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Our quantitative data points are meant to provide a high-level understanding of factors in equity risk models for Helen Of Troy Ltd. Portfolio managers use these models to forecast risk, optimize portfolios and review performance.
We show how HELE stock compares to 2,000+ US-based stocks, and to peers in the Consumer Durables sector and Electronics/Appliances industry.
Please do not consider this data as investment advice. Data is downloaded from sources we deem reliable, but errors may occur.
Helen of Troy Ltd. engages in the manufacture and distribution of personal care and household products. It operates through the following segments: Housewares, Healthcare and Home, and Beauty. The Housewares segment offers food preparation tools, containers, electronics, baby care, and cleaning products. The Healthcare and Home segment develops and provides healthcare and home comfort products including thermometers, humidifiers, blood pressure monitors, heating pads, water filtration systems, portable heaters, air purifiers, and insect control devices. The Beauty segment manufactures and sells electric hair care, wellness appliances, and beauty products. The company was founded by Gerald J. Rubin and Stanlee N. Rubin in 1968 and is headquartered in Hamilton, Bermuda.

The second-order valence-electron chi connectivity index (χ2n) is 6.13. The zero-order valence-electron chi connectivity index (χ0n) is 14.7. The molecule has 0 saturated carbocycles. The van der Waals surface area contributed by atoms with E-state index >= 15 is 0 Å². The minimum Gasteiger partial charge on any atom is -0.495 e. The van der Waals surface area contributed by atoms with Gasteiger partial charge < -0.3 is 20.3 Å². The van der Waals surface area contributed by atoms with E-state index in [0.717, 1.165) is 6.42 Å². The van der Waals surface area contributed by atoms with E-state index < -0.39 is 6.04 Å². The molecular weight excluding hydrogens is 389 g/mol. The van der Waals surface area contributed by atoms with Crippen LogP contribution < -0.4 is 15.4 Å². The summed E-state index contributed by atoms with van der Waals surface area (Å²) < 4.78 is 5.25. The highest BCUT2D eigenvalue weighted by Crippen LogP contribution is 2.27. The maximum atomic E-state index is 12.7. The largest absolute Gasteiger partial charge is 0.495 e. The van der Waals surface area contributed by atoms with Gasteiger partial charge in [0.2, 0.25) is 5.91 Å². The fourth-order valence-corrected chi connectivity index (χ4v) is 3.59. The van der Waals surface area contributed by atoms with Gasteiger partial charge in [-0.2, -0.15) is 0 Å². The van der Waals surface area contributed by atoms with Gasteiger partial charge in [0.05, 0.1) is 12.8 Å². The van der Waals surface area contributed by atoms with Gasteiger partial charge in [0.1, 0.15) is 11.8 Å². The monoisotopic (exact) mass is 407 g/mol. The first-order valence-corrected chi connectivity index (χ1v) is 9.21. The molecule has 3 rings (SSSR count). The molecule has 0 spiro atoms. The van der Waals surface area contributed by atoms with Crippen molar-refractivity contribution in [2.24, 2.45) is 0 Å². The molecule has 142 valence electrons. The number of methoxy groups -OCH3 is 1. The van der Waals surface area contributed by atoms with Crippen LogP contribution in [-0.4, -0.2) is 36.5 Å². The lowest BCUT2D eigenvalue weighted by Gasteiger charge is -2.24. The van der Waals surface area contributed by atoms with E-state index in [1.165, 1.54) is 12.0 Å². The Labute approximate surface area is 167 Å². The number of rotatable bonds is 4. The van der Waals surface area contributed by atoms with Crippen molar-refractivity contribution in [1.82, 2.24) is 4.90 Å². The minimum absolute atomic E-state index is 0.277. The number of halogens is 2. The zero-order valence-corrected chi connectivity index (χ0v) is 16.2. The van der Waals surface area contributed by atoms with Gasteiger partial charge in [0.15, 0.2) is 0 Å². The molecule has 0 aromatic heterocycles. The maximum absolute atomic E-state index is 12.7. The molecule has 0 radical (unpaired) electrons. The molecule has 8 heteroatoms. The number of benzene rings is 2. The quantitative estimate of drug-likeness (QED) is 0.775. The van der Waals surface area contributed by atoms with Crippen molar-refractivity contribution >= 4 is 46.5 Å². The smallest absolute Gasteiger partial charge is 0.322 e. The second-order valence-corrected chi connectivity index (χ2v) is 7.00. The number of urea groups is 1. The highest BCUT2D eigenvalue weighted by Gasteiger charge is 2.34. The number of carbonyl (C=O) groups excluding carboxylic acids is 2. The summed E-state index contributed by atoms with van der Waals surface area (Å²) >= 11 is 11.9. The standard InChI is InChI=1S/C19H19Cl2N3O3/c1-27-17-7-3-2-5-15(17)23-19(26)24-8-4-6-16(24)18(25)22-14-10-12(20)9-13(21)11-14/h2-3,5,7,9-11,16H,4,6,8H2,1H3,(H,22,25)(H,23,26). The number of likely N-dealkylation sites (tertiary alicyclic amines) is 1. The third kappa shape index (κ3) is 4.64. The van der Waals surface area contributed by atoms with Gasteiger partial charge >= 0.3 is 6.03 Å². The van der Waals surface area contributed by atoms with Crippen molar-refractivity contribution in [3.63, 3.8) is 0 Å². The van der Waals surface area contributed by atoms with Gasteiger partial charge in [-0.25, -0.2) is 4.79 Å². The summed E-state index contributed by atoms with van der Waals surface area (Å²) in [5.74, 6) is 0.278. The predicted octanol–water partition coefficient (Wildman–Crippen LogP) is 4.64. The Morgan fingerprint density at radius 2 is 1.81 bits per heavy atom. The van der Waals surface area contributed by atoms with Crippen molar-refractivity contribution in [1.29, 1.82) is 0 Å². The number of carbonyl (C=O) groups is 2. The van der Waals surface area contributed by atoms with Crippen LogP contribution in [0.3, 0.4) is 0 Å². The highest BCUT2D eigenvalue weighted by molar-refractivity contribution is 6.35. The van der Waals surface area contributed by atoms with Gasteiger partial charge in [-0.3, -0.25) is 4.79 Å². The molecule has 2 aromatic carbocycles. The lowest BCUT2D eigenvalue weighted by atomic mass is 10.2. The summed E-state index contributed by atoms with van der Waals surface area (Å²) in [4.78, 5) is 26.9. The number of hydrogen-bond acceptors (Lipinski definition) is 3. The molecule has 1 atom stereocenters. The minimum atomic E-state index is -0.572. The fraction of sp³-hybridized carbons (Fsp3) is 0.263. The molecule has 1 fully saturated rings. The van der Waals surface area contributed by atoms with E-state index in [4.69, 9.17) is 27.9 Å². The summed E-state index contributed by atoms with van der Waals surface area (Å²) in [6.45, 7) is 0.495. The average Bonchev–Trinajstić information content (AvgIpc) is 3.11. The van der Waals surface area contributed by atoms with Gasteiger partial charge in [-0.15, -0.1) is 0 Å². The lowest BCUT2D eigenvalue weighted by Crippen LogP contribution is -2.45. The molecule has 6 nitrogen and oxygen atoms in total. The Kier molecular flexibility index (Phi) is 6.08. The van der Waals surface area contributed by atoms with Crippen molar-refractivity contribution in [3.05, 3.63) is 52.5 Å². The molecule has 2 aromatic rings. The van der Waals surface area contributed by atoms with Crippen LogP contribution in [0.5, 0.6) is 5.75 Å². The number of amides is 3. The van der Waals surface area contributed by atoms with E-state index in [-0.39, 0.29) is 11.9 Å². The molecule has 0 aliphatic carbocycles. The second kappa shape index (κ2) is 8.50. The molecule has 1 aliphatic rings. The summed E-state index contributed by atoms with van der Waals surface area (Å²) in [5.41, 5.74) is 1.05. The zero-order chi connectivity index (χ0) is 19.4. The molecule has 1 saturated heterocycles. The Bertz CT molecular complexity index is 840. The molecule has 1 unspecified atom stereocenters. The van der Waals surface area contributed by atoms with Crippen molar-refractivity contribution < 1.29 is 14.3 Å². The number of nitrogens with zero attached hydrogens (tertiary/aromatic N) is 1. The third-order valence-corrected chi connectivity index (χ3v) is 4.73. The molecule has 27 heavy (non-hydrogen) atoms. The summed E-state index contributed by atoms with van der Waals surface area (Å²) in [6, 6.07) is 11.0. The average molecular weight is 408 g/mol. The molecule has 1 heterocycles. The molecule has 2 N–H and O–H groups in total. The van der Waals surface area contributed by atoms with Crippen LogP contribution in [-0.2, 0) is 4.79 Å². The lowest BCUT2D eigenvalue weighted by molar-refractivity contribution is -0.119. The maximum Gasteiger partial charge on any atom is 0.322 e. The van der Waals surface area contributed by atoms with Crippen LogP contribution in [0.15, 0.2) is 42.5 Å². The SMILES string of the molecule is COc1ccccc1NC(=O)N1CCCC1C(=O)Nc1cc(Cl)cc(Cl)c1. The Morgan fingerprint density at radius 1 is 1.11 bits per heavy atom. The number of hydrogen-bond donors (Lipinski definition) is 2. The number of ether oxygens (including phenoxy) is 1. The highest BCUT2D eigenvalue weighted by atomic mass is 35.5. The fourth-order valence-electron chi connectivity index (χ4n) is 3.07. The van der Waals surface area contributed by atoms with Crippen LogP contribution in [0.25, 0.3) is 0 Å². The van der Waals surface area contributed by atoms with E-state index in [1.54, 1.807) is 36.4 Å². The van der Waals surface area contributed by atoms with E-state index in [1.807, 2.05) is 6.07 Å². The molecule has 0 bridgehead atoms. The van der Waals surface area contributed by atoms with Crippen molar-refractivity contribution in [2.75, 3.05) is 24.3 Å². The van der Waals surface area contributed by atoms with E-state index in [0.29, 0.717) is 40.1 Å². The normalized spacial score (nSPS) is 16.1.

Many of the following risk metrics are standardized and transformed into quantitative factors in institutional-level risk models.
Rankings below represent percentiles from 1 to 100, with 1 being the lowest rating of risk.
Stocks with higher beta exhibit higher sensitivity to the ups and downs in the market. (↑↑)
Stocks with higher market capitalization often have lower risk. (↑↓)
Higher average daily dollar volume over the past 30 days implies lower liquidity risk. (↑↓)
Higher price momentum stocks, aka recent winners, equate to lower risk for many investors. (↑↓)
Style risk factors often include measures of profitability and payout levels.
Companies with higher earnings generally provide lower risk. (↑↓)
Companies with higher dividend yields, if sustaintable, are perceived to have lower risk. (↑↓)
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